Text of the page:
The price of oil sunk to around $101 on Monday after a surprise drop in China's exports and weaker economic growth in Japan suggested demand for crude could weaken.
By early afternoon in Europe, benchmark U.S. crude for April delivery was down $1.64 to $100.94 a barrel in electronic trading on the New York Mercantile Exchange. On Friday, the Nymex contract added $1.02 to close at $102.58 after encouraging U.S. employment figures for February.
Brent crude, used to set prices for international varieties of crude, was down $1.19 to $108.11 on the ICE Futures exchange in London. China's customs data showed over the weekend that exports plunged by an unexpectedly large 18 percent last month. Robust trade is crucial in helping China achieve its official economic growth target of 7.5 percent for this year. However, exports in February last year might have been overstated by exporters inflating sales figures as an excuse to evade currency controls and bring extra money into China.
Japan, meanwhile, revised down its growth estimate for the final three months of last year — to 0.7 percent from 1 percent — after announcing a record current account deficit for January. Japan's Cabinet Office said both private and public demand was lower than its earlier estimate.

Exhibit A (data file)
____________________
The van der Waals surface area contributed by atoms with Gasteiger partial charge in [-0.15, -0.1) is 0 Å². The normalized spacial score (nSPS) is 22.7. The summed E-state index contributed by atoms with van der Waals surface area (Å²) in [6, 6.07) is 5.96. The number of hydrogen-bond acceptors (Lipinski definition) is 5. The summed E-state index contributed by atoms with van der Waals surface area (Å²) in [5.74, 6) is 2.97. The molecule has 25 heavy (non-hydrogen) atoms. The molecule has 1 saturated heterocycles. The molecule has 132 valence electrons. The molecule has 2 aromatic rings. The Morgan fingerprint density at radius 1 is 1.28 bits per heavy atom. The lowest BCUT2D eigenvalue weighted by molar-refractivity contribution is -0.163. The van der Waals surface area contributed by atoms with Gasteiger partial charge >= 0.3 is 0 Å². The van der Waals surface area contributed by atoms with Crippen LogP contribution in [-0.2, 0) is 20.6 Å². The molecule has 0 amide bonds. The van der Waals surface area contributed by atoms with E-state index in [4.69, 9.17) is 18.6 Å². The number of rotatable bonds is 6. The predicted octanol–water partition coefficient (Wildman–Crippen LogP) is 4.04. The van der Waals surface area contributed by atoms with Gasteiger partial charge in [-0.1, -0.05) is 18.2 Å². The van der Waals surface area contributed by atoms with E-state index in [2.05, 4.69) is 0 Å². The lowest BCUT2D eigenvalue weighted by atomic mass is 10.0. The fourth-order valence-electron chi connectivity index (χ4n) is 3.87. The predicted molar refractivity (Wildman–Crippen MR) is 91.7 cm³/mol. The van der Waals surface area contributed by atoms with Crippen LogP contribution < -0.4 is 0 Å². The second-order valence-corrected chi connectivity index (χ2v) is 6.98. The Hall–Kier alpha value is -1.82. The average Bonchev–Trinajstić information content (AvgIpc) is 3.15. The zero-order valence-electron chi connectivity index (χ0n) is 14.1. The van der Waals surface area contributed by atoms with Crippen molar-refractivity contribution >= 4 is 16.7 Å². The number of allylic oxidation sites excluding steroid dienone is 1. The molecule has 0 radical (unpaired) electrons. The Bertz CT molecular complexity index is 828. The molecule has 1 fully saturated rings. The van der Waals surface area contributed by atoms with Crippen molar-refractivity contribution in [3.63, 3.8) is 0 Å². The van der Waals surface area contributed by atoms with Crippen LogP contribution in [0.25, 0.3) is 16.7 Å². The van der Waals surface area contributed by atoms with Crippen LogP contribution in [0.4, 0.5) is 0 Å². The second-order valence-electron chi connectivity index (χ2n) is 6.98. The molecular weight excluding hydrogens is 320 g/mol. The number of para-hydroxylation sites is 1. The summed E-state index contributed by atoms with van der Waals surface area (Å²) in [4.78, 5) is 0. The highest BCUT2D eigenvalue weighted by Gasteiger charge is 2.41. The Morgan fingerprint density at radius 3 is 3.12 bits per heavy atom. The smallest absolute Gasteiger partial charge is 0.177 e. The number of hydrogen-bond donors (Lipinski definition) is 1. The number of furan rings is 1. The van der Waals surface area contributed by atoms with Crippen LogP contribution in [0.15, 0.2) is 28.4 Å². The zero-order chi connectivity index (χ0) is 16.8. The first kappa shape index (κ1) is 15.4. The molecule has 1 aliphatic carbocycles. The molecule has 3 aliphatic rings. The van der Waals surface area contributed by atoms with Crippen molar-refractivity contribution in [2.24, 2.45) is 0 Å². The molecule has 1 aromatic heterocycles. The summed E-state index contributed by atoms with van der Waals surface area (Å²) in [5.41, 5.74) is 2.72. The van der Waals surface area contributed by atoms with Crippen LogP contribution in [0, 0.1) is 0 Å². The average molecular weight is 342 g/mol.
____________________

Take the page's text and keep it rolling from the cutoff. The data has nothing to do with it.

Monday's drop in the oil price followed a surge last week that was driven by severe winter weather in the U.S., which raised demand for heating oil. Tension over Russia's military incursion into Ukraine's Crimean Peninsula and Libya's sustained struggles to normalize its oil production and export activities boosted supply risks and kept prices from falling further.
"So far, Russia is showing no sign of yielding in the crisis," said analysts at Commerzbank in Frankfurt in a note to clients. "This means there is a risk of further sanctions being imposed by the West on Russia, which is Europe's most important energy supplier."
In other energy futures trading on Nymex: — Wholesale gasoline fell 3.43 cents to $2.9395 per gallon. — Heating oil dropped 4.31 cents to $2.969 per gallon. — Natural gas lost 3.1 cents to $4.587 per 1,000 cubic feet.